As a final note, I would have actually felt more stressed if I had known the entire night was NOT there for me to capture a night shot of Rifugio Nambino. Starting from 11pm it started to snow pretty heavily and later on they even turned off the lights!

To learn more about Rifugio Nambino, please visit their website:

Click my image below to access my Portfolio Website, where prints and wall art can be purchased, along with digital versions: 

Rifugio Nambino in the Dolomites


The 500 Rule of Astrophotography

When shooting stars and the Milky Way in particular, you can use the so called 500 Rule to calculate the longest exposure time (shutter speed) that still allows you to avoid star trails.

Baia das Caldeirinhas, Faial, Azores, Portugal
(Sony A77ii, Sigma 18-35mm F1.8 DC HSM Art, 18mm, 18s, F/1.8, ISO 2000)

Since our planet spins around its axis, we move relative to the stars. As a consequence, keeping the shutter open for too long will result in stars trailing in your pictures, as opposed to looking like dots. 

While star trails are sometimes a desirable feature, more often than not photographers try to avoid them and prefer to capture well-defined, sharp stars.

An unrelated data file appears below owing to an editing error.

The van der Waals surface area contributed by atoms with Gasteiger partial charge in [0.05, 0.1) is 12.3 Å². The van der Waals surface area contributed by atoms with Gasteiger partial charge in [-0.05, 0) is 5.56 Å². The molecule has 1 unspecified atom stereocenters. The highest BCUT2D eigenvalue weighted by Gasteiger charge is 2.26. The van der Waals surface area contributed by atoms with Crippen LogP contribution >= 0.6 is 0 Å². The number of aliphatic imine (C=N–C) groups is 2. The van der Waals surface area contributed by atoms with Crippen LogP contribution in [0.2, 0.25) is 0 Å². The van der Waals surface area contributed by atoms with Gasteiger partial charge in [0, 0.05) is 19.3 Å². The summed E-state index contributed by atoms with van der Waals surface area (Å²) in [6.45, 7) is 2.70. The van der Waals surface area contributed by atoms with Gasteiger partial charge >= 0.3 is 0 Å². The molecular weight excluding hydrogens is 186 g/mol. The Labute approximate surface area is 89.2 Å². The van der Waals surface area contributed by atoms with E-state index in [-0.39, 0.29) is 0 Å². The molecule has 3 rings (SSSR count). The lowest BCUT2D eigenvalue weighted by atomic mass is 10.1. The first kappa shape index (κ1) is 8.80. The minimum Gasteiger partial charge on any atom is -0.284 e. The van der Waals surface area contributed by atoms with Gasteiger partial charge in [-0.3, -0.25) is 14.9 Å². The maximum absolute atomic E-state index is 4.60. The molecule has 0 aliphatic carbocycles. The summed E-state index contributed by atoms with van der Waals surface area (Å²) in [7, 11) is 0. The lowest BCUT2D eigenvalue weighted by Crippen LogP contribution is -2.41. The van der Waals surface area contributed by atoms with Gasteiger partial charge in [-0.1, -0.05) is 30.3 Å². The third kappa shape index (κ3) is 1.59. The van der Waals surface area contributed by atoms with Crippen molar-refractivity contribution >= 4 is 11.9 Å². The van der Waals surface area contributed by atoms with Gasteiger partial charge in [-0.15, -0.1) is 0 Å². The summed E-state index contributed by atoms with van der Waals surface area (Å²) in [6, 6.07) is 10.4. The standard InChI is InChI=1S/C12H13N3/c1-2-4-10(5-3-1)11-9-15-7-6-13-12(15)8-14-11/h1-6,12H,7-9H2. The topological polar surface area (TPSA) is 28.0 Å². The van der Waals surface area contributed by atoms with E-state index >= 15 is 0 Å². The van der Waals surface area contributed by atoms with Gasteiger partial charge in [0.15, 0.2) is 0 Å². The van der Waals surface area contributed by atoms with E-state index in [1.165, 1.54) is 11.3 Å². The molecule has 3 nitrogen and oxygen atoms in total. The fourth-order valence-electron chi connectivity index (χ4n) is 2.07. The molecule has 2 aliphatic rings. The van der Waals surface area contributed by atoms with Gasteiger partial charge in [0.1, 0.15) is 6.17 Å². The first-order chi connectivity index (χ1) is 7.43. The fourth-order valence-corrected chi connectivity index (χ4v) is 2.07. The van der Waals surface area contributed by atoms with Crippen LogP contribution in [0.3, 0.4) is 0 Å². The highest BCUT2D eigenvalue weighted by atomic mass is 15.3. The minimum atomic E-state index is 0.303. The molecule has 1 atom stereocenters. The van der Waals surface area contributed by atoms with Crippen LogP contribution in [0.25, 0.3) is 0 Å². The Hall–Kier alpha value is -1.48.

If stars were visible during the day, trailing would not be an issue, as we could always use a fast enough shutter speed to avoid them. However, we can only photograph stars at night, making long exposures a necessity if we are to avoid underexposing our images or, worst case scenario, even ending up with a completely black shot.

This is when the 500 Rule comes in handy, as it lets us calculate the maximum number of seconds we can keep the shutter open before star trails will begin to appear.

In case you are new to night photography and wondering what star trails actually look like, I took for you an almost 4-minute long exposure of Mount Pico at night, which you can see below. 

Mount Pico (2351 metres), Pico Island, Azores, Portugal
225 seconds exposure (almost 4 minutes)

Here is how the 500 Rule works.

500 Rule (Expression 1):

Max. shutter speed = 500 / focal length

Example 1 -